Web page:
In the 2021 fiscal year, over 21 million people applied to live and work permanently in the United States.

The US has been a hotspot for immigration for its entire history, and it remains a popular choice of destination for immigrant workers. It’s also common knowledge that obtaining a work visa in the USA can be a lengthy process with some difficult criteria to meet.

Here’s your run-down on how to get a US work visa.

Temporary Work Visas

If you’re not looking for permanent work in the US, then your best bet is to apply for a temporary work visa.

You can do this by filling in a DS-160 form online. If you’re between the ages of 14 and 79, you’ll need to schedule a visa interview after filling out the form.

You should schedule this interview at the US embassy or consulate in your country of residence. Wait times can vary for these interviews depending on the country you’re applying from and the category of your temporary visa.

Let’s take a look at the different types of temporary work visas available.

  • H-1B: Speciality occupation
  • H-2A: Temporary agricultural work
  • H-2B: Temporary non-agricultural work
  • H-3: Trainee visitor
  • I: Foreign media workers
  • L1: Intracompany transfers
  • P-1: Individual athletes and sports teams
  • P-2: Artist or entertainer (to perform)
  • P-3: Artist or entertainer (to teach or coach)
  • R-1: Temporary religious workers
  • TN: NAFTA workers (professionals such as lawyers and scientists working in Canada)
  • O1: People with extraordinary abilities.

You must determine which visa best describes your situation before you apply.

Permanent Work Visa

But what if you want to live and work in the United States permanently? The process is a bit different, and it can be harder to fulfill the criteria.

You’ll need to get your hands on a USA Green Card. A green card is essentially a permit to remain living and working in the US permanently.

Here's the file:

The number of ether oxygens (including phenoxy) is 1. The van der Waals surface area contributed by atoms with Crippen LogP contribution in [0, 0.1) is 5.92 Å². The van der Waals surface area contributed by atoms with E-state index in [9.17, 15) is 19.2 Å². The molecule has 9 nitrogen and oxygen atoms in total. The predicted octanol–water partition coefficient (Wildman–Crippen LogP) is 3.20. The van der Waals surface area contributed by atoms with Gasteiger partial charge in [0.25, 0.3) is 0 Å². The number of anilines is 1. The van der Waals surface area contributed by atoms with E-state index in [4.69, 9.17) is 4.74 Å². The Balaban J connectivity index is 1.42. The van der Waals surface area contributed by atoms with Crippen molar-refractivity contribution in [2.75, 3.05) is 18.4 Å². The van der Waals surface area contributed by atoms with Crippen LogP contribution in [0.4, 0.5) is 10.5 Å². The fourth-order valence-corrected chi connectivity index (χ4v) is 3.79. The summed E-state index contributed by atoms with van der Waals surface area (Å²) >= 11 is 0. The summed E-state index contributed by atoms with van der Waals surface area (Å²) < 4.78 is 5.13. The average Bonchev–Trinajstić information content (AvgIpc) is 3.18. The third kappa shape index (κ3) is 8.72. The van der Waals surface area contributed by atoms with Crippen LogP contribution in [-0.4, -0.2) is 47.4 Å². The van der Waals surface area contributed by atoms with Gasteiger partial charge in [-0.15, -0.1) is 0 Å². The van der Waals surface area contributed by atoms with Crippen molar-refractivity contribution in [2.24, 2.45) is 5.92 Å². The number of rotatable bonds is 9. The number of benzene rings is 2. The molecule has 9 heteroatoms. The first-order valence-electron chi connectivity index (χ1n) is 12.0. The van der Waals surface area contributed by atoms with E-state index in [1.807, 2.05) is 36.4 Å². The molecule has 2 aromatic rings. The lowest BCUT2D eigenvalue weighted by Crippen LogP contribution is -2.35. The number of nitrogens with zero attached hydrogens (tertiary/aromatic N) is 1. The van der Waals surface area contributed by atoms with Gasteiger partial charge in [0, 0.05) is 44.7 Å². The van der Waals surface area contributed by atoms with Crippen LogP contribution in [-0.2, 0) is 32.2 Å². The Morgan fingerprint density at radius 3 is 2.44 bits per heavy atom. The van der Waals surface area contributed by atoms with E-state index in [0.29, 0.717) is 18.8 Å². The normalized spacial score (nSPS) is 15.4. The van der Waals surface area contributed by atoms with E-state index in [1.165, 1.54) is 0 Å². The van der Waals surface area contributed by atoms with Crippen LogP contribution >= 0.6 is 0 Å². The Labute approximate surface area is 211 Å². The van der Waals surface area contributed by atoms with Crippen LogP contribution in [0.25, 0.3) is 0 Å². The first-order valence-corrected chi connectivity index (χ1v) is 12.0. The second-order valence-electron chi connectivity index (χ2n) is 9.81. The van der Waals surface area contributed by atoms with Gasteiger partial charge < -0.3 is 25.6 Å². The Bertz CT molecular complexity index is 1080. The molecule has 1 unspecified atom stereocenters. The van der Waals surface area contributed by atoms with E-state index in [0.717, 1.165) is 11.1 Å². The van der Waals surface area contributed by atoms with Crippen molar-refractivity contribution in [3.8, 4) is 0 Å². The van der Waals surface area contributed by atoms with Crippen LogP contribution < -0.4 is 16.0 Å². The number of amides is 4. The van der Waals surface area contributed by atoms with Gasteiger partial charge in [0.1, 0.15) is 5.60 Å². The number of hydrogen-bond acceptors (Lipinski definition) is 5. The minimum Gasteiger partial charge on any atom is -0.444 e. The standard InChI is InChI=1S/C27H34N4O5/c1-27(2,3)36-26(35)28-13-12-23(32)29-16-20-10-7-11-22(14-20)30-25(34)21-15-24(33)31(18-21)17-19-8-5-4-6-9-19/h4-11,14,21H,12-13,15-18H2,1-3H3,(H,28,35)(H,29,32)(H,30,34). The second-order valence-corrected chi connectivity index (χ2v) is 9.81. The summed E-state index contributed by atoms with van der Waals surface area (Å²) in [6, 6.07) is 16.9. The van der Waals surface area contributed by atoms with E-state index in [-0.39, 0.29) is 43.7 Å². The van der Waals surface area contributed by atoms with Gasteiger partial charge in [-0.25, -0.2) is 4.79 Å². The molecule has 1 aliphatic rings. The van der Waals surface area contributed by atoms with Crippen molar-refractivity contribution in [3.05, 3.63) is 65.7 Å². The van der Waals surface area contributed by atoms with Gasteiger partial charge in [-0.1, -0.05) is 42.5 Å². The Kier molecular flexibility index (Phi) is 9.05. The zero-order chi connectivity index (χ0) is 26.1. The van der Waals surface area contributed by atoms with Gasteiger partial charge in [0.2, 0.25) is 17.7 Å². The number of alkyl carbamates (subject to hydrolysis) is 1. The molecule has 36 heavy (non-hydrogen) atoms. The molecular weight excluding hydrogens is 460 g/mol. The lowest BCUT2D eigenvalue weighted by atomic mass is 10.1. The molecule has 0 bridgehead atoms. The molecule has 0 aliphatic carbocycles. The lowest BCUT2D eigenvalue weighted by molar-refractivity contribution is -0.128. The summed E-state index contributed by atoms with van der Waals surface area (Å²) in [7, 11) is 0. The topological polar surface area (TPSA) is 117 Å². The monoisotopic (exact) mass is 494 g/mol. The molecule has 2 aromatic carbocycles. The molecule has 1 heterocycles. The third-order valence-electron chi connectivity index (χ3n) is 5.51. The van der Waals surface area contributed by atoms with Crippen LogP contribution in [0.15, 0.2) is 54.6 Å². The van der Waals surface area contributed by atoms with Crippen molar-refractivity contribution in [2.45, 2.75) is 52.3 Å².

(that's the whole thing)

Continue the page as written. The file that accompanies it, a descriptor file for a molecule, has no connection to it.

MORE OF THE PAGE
Green Card Eligibility Criteria

Before you apply for your green card, you’ll need to meet some criteria to be eligible. If you’re seeking your green card through employment, you’ll need to qualify as either a first, second, or third preference worker.

First preference immigrant workers are people with outstanding abilities in the arts, science, education, business, or athletics. Second preference immigrant workers are people with a job that requires a higher degree to perform or people who excel in science or art.

Finally, third preference workers are deemed to be ‘skilled workers’ who have been in their jobs for a long time.

Green Card Application

An application for a green card involves filling out two forms: a green card application and an immigrant worker petition.

The first form, officially called the I-485, should be completed by you. The immigrant worker petition (I-140) should be filled out by the employer sponsoring your green card application.

Because you need to be sponsored to apply for a green card, you’ll need to make sure that you have a job offer on the table before trying to apply.

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Now you’re up to snuff on what it takes to obtain a US work visa.

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